Future of Paganism
A reincarnation of ancient faiths, Paganism in the twenty-first century faces unique questions. In its diversity, is there unity? Which particular expressions of faith in the old gods will survive into the decades to come, and which might die out? How will Pagans becoming increasingly influential in modern American society? Patheos probes these questions and more in its Future of Religion series.
Contributors include: Margot Adler, Helen Berger, T. Thorn Coyle, Raven Digitalis, Gus diZerega, Ivo Dominguez, Jr., Kenaz Filan, Ellen Evert Hopman, K.C. Hulsman, Christopher Knowles, Galina Krasskova, Erynn Rowan Laurie, P. Sufenas Virius Lupus, Mya Om, M. Horatius Picinus, Sarah Pike, and K.W.
Paganism, a diverse and eclectic movement, invites everyone's participation. Here a variety of Pagans weigh in on the Paganism of tomorrow, including contributions from Margot Adler and Raven Digitalis.
A sociologist on the individualized, unlabeled majority of the contemporary Pagan movement.
We must embrace a plural definition of initiation that reflects the variety of our souls.
Gus diZerega explores the role of interfaith dialogue in the future of Paganism.
As the Age of Aquarius slowly turns, what does it hold for Paganism?
Vodou has always been a flexible faith that adapted to problems as they arose. But its root -- its spirits and its tradition of serving them -- will survive and cast out new shoots now and in the decades to come.
In ancient times it took twenty years to earn the title of Druid. Plunking down $25 to join a Druid Order or reading a book or two does not begin to explore what we are and what we can be.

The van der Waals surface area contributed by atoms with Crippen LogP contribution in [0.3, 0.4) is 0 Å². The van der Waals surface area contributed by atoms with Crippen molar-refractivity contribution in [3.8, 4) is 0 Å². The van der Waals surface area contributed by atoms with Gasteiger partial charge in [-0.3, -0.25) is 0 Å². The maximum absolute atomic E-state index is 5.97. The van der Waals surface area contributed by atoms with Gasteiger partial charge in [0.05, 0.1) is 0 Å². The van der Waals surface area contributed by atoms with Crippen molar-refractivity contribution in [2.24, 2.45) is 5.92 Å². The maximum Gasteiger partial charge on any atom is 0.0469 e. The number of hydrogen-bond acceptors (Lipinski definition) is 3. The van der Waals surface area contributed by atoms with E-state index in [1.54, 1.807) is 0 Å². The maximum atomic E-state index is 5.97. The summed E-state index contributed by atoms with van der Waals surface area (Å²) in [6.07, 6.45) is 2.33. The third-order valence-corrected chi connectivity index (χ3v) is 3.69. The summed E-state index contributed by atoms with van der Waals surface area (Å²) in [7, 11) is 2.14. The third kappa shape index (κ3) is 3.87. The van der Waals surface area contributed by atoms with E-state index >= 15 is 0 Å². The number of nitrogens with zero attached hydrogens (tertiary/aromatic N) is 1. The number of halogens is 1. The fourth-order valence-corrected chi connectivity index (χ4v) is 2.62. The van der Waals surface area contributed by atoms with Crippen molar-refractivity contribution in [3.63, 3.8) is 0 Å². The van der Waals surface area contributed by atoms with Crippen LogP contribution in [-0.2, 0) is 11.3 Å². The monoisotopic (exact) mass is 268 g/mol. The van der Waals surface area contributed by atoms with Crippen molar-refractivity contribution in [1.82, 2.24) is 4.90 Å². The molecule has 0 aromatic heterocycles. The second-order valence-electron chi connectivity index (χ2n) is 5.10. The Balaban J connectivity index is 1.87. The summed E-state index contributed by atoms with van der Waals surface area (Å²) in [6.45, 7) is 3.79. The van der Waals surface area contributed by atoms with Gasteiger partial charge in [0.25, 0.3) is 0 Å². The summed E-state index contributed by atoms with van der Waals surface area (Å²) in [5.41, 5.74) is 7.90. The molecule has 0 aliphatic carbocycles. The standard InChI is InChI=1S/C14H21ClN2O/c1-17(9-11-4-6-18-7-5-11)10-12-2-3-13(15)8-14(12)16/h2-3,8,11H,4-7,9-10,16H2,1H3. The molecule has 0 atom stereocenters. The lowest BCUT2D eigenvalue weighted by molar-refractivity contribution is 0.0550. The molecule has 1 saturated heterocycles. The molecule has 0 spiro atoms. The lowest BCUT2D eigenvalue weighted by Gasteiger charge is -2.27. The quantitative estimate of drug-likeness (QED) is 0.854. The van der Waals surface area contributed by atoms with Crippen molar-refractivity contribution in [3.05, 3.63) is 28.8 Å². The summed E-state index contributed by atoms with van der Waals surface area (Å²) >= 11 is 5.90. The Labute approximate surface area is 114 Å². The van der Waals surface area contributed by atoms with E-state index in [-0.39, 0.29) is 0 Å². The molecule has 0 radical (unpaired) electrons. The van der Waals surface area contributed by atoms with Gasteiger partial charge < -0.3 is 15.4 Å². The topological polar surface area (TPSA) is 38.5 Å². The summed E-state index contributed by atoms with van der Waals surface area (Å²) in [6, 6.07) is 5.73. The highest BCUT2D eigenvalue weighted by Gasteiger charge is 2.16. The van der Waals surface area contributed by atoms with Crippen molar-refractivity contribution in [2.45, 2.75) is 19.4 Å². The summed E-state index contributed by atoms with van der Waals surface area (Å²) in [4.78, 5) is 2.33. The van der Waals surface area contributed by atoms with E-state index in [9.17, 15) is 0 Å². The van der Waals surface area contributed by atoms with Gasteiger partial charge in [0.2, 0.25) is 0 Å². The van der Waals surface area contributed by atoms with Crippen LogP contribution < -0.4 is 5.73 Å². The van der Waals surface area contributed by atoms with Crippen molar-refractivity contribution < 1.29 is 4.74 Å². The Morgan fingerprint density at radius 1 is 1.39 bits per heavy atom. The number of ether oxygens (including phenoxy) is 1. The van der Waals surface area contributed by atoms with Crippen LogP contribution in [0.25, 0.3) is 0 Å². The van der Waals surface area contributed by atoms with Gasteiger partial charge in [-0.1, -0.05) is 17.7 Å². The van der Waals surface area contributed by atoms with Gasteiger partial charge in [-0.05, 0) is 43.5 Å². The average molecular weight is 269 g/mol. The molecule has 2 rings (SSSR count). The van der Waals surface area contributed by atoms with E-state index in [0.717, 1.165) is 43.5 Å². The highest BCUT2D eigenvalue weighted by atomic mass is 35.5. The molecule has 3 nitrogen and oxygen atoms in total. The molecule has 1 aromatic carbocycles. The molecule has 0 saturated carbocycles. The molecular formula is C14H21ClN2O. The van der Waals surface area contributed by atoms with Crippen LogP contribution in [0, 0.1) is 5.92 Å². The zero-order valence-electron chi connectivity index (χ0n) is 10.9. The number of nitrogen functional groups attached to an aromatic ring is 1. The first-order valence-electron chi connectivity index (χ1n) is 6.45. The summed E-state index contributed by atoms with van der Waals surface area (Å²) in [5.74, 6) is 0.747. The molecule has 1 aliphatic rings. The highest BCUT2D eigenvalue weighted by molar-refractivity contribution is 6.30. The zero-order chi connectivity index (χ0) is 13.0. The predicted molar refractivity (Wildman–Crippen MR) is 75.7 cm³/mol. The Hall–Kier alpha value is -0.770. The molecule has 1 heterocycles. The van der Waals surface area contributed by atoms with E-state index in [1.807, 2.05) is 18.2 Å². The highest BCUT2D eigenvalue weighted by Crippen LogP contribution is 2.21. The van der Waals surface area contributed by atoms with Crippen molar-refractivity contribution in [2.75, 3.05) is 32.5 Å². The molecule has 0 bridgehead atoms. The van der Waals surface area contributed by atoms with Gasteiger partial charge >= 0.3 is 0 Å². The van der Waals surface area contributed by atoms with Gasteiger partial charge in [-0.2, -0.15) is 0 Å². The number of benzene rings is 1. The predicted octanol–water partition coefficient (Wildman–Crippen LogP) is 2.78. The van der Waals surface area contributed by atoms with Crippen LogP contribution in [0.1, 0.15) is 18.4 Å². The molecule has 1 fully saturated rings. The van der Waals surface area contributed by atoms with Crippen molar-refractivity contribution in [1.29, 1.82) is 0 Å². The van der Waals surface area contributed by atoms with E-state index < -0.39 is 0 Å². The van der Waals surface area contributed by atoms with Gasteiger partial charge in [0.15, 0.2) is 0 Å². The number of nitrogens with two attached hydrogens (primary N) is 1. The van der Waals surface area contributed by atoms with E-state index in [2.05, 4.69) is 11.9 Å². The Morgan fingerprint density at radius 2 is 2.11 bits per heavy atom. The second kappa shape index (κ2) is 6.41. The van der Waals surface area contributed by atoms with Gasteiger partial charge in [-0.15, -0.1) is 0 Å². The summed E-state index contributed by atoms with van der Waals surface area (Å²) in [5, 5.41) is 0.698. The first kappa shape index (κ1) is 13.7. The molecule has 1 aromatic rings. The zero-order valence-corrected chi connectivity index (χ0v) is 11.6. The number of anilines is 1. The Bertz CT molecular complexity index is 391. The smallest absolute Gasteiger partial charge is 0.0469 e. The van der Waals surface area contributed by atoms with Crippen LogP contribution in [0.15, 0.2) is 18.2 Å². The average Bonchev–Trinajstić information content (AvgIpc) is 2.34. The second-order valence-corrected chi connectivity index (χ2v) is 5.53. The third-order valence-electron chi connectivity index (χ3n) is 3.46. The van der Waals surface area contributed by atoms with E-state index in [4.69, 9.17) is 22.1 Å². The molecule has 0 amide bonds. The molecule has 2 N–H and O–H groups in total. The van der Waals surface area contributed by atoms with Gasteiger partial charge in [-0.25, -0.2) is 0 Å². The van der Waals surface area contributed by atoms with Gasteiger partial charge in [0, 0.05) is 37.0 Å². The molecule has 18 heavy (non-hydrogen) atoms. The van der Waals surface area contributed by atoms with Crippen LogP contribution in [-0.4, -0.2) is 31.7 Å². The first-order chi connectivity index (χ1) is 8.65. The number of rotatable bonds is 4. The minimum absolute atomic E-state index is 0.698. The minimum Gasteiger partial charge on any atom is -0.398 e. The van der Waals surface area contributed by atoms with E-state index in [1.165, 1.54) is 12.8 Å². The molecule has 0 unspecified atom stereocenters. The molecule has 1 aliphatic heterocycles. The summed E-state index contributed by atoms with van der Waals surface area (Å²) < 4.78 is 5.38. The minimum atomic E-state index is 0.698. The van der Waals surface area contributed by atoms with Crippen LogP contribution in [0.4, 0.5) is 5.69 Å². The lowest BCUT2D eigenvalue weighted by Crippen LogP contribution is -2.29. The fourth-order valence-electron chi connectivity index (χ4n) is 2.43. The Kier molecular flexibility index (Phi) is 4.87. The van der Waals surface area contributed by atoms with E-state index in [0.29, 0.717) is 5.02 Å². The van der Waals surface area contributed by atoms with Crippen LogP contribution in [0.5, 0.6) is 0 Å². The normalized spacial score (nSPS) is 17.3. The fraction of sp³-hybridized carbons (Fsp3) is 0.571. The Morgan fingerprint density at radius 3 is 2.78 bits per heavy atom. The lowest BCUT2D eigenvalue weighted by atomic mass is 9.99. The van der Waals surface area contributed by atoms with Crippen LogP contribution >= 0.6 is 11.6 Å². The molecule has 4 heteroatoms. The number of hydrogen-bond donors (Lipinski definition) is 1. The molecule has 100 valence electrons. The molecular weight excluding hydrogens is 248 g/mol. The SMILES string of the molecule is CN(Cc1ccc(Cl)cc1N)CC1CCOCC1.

We need to move beyond our differences, accept the fact that we have them, and work together to build up the community for those things that we do have in common.
Do comics give us tales of heroes, or the mythos of Gods?
We're seeing multiple denominations, methodologies of devotion, and approaches to orthodoxy evolving out of what once was a very rigid, insular faith.
There are countless ways to honor the Gods and they are all right!
One practice done by one person well and fully is worth much more than the practices of thousands who are part of a structure in which they have neither personal spiritual investment nor deep identification.
It is up to us as a family, as a community to decide what we want to take with us, what brush strokes should be added to the canvas.
The religion of ancient Rome isn't merely surviving, but thriving!
News coverage of Pagans has changed a lot in the past twenty-five years.
In a movement built on tolerance, we shouldn't make assumptions about Black Pagans.